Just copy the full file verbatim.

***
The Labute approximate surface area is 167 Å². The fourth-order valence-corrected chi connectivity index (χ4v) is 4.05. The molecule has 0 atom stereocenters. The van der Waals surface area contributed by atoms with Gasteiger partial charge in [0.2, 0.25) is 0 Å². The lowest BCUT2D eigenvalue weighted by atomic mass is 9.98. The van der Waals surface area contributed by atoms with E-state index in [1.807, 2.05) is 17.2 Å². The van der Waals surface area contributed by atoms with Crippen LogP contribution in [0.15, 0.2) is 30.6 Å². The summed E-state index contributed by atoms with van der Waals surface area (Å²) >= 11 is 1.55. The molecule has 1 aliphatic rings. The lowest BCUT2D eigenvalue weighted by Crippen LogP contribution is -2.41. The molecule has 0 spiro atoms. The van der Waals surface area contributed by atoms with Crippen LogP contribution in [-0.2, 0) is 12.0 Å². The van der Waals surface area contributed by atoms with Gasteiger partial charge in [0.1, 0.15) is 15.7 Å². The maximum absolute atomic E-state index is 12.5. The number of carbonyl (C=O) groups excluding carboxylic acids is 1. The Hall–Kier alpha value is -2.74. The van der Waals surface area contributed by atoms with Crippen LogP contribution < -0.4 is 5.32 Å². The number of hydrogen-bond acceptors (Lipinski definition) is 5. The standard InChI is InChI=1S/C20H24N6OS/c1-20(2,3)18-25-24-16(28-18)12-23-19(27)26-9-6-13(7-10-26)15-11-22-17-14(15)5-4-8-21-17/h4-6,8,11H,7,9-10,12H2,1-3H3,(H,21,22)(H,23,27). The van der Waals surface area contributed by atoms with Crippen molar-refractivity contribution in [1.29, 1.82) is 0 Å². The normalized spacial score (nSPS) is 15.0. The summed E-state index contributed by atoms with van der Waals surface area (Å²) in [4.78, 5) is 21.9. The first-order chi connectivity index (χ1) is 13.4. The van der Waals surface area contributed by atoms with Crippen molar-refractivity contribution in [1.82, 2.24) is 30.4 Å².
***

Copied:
The Labute approximate surface area is 167 Å². The fourth-order valence-corrected chi connectivity index (χ4v) is 4.05. The molecule has 0 atom stereocenters. The van der Waals surface area contributed by atoms with Gasteiger partial charge in [0.2, 0.25) is 0 Å². The lowest BCUT2D eigenvalue weighted by atomic mass is 9.98. The van der Waals surface area contributed by atoms with E-state index in [1.807, 2.05) is 17.2 Å². The van der Waals surface area contributed by atoms with Crippen LogP contribution in [0.15, 0.2) is 30.6 Å². The summed E-state index contributed by atoms with van der Waals surface area (Å²) >= 11 is 1.55. The molecule has 1 aliphatic rings. The lowest BCUT2D eigenvalue weighted by Crippen LogP contribution is -2.41. The molecule has 0 spiro atoms. The van der Waals surface area contributed by atoms with Crippen LogP contribution in [-0.2, 0) is 12.0 Å². The van der Waals surface area contributed by atoms with Gasteiger partial charge in [0.1, 0.15) is 15.7 Å². The maximum absolute atomic E-state index is 12.5. The number of carbonyl (C=O) groups excluding carboxylic acids is 1. The Hall–Kier alpha value is -2.74. The van der Waals surface area contributed by atoms with Crippen LogP contribution < -0.4 is 5.32 Å². The number of hydrogen-bond acceptors (Lipinski definition) is 5. The standard InChI is InChI=1S/C20H24N6OS/c1-20(2,3)18-25-24-16(28-18)12-23-19(27)26-9-6-13(7-10-26)15-11-22-17-14(15)5-4-8-21-17/h4-6,8,11H,7,9-10,12H2,1-3H3,(H,21,22)(H,23,27). The van der Waals surface area contributed by atoms with Crippen molar-refractivity contribution in [1.29, 1.82) is 0 Å². The normalized spacial score (nSPS) is 15.0. The summed E-state index contributed by atoms with van der Waals surface area (Å²) in [4.78, 5) is 21.9. The first-order chi connectivity index (χ1) is 13.4. The van der Waals surface area contributed by atoms with Crippen molar-refractivity contribution in [1.82, 2.24) is 30.4 Å².